JA: That's right. So he knew what I had done in camp, but yet by this time, he didn't, I don't think he remembered me, and when I offered my service to the army after. And I also at that time I said, "I'm bilingual, we should have a bilingual force in the army because if you're going to be fighting Japanese, you're going to have to have bilingual." So I even went to that point. But anyway, getting back to Min Yasui, he must have reported that to Clarence, and Clarence called me out of school room and I thought I got called -- I didn't know he called me -- the principal called me. So we went to this kind of a conference room and what do you know, gee, there's Clarence Arai and five Caucasians. And they told me to sit down and they want to talk to me. So one of the first things they say, "What's this I hear that you're going to fight the draft?" And I said, "I didn't come here to talk to you. I thought this whole thing was about who stole the athletic equipment," and they start press me. They said if the newspaper around the area found out that here is a person that's attempting to fight the draft, gee, what will happen to us? Now the camp people, Stafford and all, all they're thinking about is we never had demonstration, we never had any trouble, and we had the biggest number of volunteers. So they're trying to protect their position.

AH: Image.

JA: Image. And to me, I'm not there to protect their image. And I tried to tell them that certain equipment, athletic equipment was stolen. I want to know and they wouldn't listen to me, so, and they got kind of threatening. So I just got up and said, "The hell with you guys" -- bang.

AH: So you walked out on them?

JA: Oh yeah, I walked out, I wanted to know who stole the athletic equipment. To date, I don't know. But anyway, Clarence Arai was there, and he said, "Hey, what do you mean, repatriating?" I said, "I'm an alien, therefore when I applied for repatriation, Spanish embassy accepted me, so that's it, I'm an alien." And I said, "What are you? You're an alien also, so what are you telling me that I'm not an alien." So anyway, we got started on that. Then, later on, several weeks later, he called me personally to his office and we went around in circles about repatriation, expatriation. I said I did... he said, "You mean expatriation." I said, "No, I mean repatriation." And I said, "You understand what that means, I understand, and I repatriated to prove a point that I was accepted as an alien by a third country and I have the letter to prove." And he kept saying, "No, you can't do that, no you can't do that." I said, "I did it." And I said, "You're an alien, don't tell me you're not 4-C alien, don't tell me that, because you are." And, of course, it didn't resolve anything. He got mad at me and that was about it.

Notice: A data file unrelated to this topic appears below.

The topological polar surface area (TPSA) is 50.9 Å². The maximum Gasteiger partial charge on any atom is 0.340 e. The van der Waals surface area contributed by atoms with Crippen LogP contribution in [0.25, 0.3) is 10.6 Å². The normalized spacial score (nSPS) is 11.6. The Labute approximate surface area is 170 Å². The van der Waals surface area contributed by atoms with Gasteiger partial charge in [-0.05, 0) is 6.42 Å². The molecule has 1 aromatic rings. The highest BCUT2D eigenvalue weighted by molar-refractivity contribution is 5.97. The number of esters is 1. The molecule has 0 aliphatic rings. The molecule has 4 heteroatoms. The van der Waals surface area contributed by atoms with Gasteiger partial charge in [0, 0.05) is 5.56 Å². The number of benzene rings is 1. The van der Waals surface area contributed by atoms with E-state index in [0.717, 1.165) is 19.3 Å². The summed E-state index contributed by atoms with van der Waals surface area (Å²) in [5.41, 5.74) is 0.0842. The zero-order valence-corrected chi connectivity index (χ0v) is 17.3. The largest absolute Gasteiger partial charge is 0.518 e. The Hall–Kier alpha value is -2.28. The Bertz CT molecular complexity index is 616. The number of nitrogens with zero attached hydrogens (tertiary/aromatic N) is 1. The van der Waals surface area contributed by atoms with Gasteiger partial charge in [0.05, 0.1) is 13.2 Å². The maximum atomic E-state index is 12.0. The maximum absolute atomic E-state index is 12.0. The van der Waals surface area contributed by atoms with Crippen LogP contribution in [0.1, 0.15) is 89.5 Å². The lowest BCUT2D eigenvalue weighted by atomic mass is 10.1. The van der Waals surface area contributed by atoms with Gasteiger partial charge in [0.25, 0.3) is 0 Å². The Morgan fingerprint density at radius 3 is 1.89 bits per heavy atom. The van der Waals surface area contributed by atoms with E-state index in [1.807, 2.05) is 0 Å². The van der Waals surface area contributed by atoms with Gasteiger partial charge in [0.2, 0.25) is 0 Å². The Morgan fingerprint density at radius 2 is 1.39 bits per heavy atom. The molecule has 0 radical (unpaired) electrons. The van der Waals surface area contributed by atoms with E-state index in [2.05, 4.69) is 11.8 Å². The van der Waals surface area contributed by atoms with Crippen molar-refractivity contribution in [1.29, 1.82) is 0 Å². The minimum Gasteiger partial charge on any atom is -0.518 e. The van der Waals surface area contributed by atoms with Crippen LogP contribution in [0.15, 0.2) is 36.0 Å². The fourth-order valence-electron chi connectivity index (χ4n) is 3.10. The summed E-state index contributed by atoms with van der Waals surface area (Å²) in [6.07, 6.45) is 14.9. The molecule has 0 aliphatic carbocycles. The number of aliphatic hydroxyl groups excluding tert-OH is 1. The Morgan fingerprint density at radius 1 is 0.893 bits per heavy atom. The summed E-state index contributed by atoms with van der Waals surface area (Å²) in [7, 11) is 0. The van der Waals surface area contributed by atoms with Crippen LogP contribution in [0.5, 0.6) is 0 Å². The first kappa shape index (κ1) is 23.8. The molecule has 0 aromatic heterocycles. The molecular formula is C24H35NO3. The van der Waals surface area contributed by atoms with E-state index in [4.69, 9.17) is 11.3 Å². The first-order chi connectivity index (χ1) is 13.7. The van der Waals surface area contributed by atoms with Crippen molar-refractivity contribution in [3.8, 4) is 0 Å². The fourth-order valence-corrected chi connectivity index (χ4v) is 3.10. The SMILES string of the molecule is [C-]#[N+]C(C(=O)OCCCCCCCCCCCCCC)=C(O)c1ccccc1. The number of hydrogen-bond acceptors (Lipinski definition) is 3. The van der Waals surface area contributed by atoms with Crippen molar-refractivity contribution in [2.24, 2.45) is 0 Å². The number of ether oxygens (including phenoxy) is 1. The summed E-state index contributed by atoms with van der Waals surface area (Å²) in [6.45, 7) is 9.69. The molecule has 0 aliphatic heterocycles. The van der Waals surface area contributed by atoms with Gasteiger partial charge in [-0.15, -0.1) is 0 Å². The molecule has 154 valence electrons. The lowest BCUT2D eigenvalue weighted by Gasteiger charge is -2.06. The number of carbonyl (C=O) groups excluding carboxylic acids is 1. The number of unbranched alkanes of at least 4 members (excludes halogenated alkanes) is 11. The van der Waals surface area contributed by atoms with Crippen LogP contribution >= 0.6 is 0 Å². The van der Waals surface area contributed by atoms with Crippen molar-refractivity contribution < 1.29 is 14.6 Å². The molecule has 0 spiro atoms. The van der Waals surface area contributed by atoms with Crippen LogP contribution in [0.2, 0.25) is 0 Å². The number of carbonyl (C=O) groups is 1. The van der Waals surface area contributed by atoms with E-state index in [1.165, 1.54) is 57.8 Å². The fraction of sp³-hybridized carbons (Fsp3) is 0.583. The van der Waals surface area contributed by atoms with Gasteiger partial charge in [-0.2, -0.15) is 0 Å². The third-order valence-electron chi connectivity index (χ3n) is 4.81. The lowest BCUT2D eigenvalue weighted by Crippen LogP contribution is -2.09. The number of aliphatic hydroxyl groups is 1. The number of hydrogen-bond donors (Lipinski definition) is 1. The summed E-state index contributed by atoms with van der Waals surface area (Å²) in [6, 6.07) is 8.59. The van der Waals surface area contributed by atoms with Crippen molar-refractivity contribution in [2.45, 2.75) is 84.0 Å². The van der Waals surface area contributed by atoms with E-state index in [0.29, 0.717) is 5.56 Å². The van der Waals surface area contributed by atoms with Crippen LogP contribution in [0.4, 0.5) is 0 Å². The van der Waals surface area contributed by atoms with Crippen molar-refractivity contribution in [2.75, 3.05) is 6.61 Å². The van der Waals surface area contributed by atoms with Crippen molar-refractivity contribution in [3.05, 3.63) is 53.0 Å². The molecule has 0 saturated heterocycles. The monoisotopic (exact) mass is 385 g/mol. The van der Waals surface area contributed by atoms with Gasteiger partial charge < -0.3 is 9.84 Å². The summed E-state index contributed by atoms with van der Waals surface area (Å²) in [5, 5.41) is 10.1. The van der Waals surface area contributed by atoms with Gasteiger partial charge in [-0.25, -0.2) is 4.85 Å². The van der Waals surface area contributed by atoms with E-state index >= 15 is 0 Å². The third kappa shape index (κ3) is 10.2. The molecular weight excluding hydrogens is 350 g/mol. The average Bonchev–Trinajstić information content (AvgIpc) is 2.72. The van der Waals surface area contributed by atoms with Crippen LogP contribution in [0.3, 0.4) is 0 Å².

AH: Didn't he say to you that once we've had this reinstitution of the draft by Stimson and everything, that therefore I'm an American citizen, that validates my American citizenship, so I would have to expatriate. Didn't he tell you -- wasn't that his logic?

JA: No, he just said, "You can't... you expatriate, you don't repatriate."

AH: Yeah. but what I mean is wouldn't he say...

JA: No, he didn't tell me anything.

AH: He didn't try to logic with you, then?

JA: No, only thing is I was an alien and that was it. And I even told him, "You're an alien also. What do you mean that I can't repatriate?"

AH: You're getting to know him a little bit there under this sort of context. What'd you think of him?

JA: I don't think much about him.

AH: I mean, at that time you didn't...

JA: By that time, no, I didn't think much about... see, because that first time when he made out my will, I went to him because he was the only person and my father sponsored him going to university. Therefore, my father had something to do with his being able to finish school.

AH: Did he try to bring your father into this situation when you went to talk to him or not?

JA: No.

AH: And you, of course, didn't either. Right?

[JA nods]

<End Segment 37> - Copyright © 1997 Densho. All Rights Reserved.